Jamaica Pond Ducks

Since 2000, there have been at least 28 species of waterfowl recorded on the waters of Jamaica Pond.  At 68 acres, this 50 feet deep spring-fed glacial kettle pond is the largest fresh water pond in Boston.  While ducks can be found here year-round, fall and winter are peak times to see a greater variety of species.  As lakes and ponds farther north begin to freeze over, waterfowl that depend on open water for food and protection move south.

Probably the most common bird on the Pond is the Canada Goose.  Their numbers are greatest at night when they rest here, protected from predators like coyotes.  Each morning hundreds leave, heading to grassy areas like the William J Devine Golf Course at Franklin Park.  Everyone recognizes these birds, although they are not universally loved as they foul grass and paths with their excrement and can get a bit aggressive during the breeding season.


Canada Goose
Photo: Bob Mayer

Mallard ducks are also common in all seasons on the Pond.  They are in the group of ducks called “dabblers”, which describes their style of feeding on the surface or “tipping- up” to reach down for vegetation in shallow water.


A pair of Mallards, bottom-up, as they reach for vegetation below the surface.
Photo: Bob Mayer


Feeding the waterfowl at the Pond is discouraged; a bread diet is no healthier for them than it is for us, and it encourages the ducks to hang around and foul the ground.  However, as birds stream in from all over the pond for free eats, it is too tempting for children and loving grandparents to resist feeding them and so the practice persists.  Here’s a shot of a male Mallard looking like a toy as he carefully negotiates his way across the ice:

Mallard decoy

Mallard, male
Photo : Bob Mayer

The females in most avian species are less colorful than their male counterparts.  Males are generally the instigators in the mating season and have more need for fancy looks to gain attention and promote their gene pool. More importantly, the females usually manage the brooding and infant care and do that best if they blend into their surroundings.  A favorite of mine on the Pond for many years was a female Mallard who was a partial albino (leucistic) and in addition had a very fancy “do”:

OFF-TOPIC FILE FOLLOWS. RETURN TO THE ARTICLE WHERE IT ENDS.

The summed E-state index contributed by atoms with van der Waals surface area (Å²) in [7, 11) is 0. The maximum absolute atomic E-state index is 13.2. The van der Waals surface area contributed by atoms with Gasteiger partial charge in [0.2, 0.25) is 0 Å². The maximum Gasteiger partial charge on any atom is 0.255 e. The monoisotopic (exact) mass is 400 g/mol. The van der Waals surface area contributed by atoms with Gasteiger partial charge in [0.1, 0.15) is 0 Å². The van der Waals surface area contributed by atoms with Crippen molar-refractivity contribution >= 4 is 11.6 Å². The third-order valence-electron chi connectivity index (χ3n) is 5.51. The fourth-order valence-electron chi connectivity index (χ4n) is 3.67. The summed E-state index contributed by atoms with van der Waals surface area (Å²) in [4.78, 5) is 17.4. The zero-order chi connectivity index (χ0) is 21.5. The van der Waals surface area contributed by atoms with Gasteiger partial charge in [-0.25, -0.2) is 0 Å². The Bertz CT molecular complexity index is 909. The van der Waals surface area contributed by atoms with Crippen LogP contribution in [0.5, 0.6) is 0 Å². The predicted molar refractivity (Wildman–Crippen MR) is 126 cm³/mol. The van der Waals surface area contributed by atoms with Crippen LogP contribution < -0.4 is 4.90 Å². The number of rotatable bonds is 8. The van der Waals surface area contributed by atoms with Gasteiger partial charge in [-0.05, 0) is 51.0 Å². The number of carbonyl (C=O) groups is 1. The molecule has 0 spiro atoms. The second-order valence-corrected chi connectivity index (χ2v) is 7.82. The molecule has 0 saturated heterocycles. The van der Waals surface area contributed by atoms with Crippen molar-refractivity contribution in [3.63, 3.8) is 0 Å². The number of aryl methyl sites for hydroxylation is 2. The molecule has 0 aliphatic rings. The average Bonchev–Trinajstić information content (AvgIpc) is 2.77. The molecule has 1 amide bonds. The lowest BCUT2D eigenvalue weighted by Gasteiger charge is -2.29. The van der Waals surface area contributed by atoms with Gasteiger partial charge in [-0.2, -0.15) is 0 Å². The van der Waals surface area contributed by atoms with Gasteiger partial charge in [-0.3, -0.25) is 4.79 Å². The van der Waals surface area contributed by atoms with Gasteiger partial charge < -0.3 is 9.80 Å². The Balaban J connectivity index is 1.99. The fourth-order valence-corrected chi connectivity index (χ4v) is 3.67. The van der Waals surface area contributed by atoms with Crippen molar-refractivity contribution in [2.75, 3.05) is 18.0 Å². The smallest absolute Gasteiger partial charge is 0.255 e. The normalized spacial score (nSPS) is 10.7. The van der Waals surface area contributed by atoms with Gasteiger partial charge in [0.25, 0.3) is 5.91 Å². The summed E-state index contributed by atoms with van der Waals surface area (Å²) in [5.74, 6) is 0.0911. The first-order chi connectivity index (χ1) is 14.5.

My wife and I nicknamed this leucistic female Mallard  “Blondie.” Her head ornament appeared to be made of feathers rather than being a growth of some sort.   She was very popular with the local boys on the Pond, but I have not seen her recently.   Ducks may live more than 20 years.

Mallards and Canada Geese are year-round residents of Jamaica Pond.  In the fall several other species of waterfowl arrive almost every year. The most abundant are American Coots.

American Coot – The blackish head, bulbous gray body, stark white bill (not at all like a duck), and lobed (rather than webbed) feet are diagnostic features of this bird.
Photo: Bob Mayer

Coots are not true ducks; notice the absence of web feet in the image.  They arrive in early November and a few may remain into April, but a cover (the collective name for a group of coots) of forty or more is usually present on the Pond in the dead of winter. Here are some coots that underestimated how cold it was getting in January of 2007:


American Coots on a cakewalk as the pond ices over, a dangerous time for them, as they are vulnerable to attack from Great Black-backed Gulls.
Photo: Bob Mayer

The Ruddy Duck is another winter visitor to the Pond. These small “diving” ducks have a white cheek patch, most prominent in males. The nickname for the Ruddy Duck is “stiff-tail” because of their tendency to carry their tails erect when swimming:


These two images capture the essence of Ruddy Ducks in winter.
Left photo – Pair of Ruddies showing the erect stiff-tail and the male (right) developing its ruddy breast
Right photo- Two female Ruddies and a male (back) showing the more prominent white cheek patch and the bill beginning to develop the intense blue of a breeding duck.
Photos: Bob Mayer

Almost all ducks have two plumages each year.  In most species the alternate or “breeding” plumage is displayed in the colder months and the basic plumage—often much less fancy in males—is worn in the fall. Ruddy Ducks are the reverse, so we don’t get to see the male Ruddy Duck with his rusty body and shocking bill color when breeding:


Male Ruddy Duck in breeding plumage showing a turquoise colored bill.  May 2012, Plum Island, MA
Photo: Bob Mayer

Even so these little ducks, which can number more than one hundred in some winters, are fun to watch as they disappear to forage for plants or small fresh water creatures below.

Another duck that appears every winter on Jamaica Pond is arguably its most beautiful visitor, the Hooded Merganser: